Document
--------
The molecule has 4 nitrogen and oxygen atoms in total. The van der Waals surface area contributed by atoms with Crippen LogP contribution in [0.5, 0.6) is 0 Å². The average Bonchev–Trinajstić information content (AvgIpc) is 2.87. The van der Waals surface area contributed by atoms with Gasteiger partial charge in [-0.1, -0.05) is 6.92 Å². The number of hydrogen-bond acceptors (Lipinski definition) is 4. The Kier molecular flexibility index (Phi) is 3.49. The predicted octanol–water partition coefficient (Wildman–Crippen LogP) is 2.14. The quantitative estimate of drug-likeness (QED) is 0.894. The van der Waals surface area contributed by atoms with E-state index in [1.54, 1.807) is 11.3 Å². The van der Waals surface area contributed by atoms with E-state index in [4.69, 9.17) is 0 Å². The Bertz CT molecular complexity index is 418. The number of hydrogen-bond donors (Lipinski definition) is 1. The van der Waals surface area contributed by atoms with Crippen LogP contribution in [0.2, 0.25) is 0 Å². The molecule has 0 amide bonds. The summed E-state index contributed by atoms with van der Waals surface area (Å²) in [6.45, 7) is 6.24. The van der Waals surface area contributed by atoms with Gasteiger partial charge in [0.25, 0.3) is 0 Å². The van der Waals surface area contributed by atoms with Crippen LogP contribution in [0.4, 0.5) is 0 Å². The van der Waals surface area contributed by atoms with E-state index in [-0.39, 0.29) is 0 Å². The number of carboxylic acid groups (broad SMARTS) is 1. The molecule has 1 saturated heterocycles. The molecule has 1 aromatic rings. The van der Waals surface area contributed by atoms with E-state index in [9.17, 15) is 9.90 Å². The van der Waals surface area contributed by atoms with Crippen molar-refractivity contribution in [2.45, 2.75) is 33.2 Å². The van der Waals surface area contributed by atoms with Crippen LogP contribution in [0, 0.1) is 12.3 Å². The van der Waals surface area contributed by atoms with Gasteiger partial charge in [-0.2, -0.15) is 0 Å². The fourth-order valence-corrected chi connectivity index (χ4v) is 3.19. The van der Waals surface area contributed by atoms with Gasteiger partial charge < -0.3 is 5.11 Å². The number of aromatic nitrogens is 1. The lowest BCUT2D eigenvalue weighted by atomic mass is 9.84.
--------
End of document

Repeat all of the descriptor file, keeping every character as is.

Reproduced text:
The molecule has 4 nitrogen and oxygen atoms in total. The van der Waals surface area contributed by atoms with Crippen LogP contribution in [0.5, 0.6) is 0 Å². The average Bonchev–Trinajstić information content (AvgIpc) is 2.87. The van der Waals surface area contributed by atoms with Gasteiger partial charge in [-0.1, -0.05) is 6.92 Å². The number of hydrogen-bond acceptors (Lipinski definition) is 4. The Kier molecular flexibility index (Phi) is 3.49. The predicted octanol–water partition coefficient (Wildman–Crippen LogP) is 2.14. The quantitative estimate of drug-likeness (QED) is 0.894. The van der Waals surface area contributed by atoms with E-state index in [1.54, 1.807) is 11.3 Å². The van der Waals surface area contributed by atoms with E-state index in [4.69, 9.17) is 0 Å². The Bertz CT molecular complexity index is 418. The number of hydrogen-bond donors (Lipinski definition) is 1. The van der Waals surface area contributed by atoms with Crippen LogP contribution in [0.2, 0.25) is 0 Å². The molecule has 0 amide bonds. The summed E-state index contributed by atoms with van der Waals surface area (Å²) in [6.45, 7) is 6.24. The van der Waals surface area contributed by atoms with Gasteiger partial charge in [0.25, 0.3) is 0 Å². The van der Waals surface area contributed by atoms with Crippen LogP contribution in [0.4, 0.5) is 0 Å². The van der Waals surface area contributed by atoms with E-state index in [-0.39, 0.29) is 0 Å². The number of carboxylic acid groups (broad SMARTS) is 1. The molecule has 1 saturated heterocycles. The molecule has 1 aromatic rings. The van der Waals surface area contributed by atoms with E-state index in [9.17, 15) is 9.90 Å². The van der Waals surface area contributed by atoms with Crippen molar-refractivity contribution in [2.45, 2.75) is 33.2 Å². The van der Waals surface area contributed by atoms with Crippen LogP contribution in [0, 0.1) is 12.3 Å². The van der Waals surface area contributed by atoms with Gasteiger partial charge in [-0.2, -0.15) is 0 Å². The fourth-order valence-corrected chi connectivity index (χ4v) is 3.19. The van der Waals surface area contributed by atoms with Gasteiger partial charge < -0.3 is 5.11 Å². The number of aromatic nitrogens is 1. The lowest BCUT2D eigenvalue weighted by atomic mass is 9.84.